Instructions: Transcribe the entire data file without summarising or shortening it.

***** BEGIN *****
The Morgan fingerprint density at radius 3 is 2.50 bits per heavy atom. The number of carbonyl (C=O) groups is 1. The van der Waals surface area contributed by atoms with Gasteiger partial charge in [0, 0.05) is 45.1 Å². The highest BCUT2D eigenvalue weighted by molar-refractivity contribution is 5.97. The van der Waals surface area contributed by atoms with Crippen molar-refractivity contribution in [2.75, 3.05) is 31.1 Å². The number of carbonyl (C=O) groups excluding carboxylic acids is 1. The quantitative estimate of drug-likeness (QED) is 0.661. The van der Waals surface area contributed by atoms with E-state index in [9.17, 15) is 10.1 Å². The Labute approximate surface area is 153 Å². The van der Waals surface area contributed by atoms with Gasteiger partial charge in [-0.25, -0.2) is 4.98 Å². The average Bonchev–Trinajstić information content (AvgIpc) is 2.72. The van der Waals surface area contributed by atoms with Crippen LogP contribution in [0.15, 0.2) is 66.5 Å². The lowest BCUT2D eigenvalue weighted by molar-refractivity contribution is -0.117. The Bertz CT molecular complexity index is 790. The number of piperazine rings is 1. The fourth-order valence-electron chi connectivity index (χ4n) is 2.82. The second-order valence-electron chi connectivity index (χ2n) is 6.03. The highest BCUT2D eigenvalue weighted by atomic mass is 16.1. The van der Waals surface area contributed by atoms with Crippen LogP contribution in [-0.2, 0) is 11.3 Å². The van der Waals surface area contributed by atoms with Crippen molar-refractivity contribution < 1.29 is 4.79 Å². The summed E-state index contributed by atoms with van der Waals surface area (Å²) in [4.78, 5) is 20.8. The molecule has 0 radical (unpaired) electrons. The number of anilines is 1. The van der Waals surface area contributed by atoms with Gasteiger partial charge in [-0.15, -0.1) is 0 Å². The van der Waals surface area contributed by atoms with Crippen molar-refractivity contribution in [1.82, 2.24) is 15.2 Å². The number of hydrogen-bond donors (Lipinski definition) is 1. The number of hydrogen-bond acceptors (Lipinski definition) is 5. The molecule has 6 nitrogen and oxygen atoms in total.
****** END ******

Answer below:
The Morgan fingerprint density at radius 3 is 2.50 bits per heavy atom. The number of carbonyl (C=O) groups is 1. The van der Waals surface area contributed by atoms with Gasteiger partial charge in [0, 0.05) is 45.1 Å². The highest BCUT2D eigenvalue weighted by molar-refractivity contribution is 5.97. The van der Waals surface area contributed by atoms with Crippen molar-refractivity contribution in [2.75, 3.05) is 31.1 Å². The number of carbonyl (C=O) groups excluding carboxylic acids is 1. The quantitative estimate of drug-likeness (QED) is 0.661. The van der Waals surface area contributed by atoms with E-state index in [9.17, 15) is 10.1 Å². The Labute approximate surface area is 153 Å². The van der Waals surface area contributed by atoms with Gasteiger partial charge in [-0.25, -0.2) is 4.98 Å². The average Bonchev–Trinajstić information content (AvgIpc) is 2.72. The van der Waals surface area contributed by atoms with Crippen LogP contribution in [0.15, 0.2) is 66.5 Å². The lowest BCUT2D eigenvalue weighted by molar-refractivity contribution is -0.117. The Bertz CT molecular complexity index is 790. The number of piperazine rings is 1. The fourth-order valence-electron chi connectivity index (χ4n) is 2.82. The second-order valence-electron chi connectivity index (χ2n) is 6.03. The highest BCUT2D eigenvalue weighted by atomic mass is 16.1. The van der Waals surface area contributed by atoms with Crippen LogP contribution in [-0.2, 0) is 11.3 Å². The van der Waals surface area contributed by atoms with Crippen molar-refractivity contribution < 1.29 is 4.79 Å². The summed E-state index contributed by atoms with van der Waals surface area (Å²) in [4.78, 5) is 20.8. The molecule has 0 radical (unpaired) electrons. The number of anilines is 1. The van der Waals surface area contributed by atoms with Gasteiger partial charge in [-0.15, -0.1) is 0 Å². The van der Waals surface area contributed by atoms with Crippen molar-refractivity contribution in [1.82, 2.24) is 15.2 Å². The number of hydrogen-bond donors (Lipinski definition) is 1. The number of hydrogen-bond acceptors (Lipinski definition) is 5. The molecule has 6 nitrogen and oxygen atoms in total.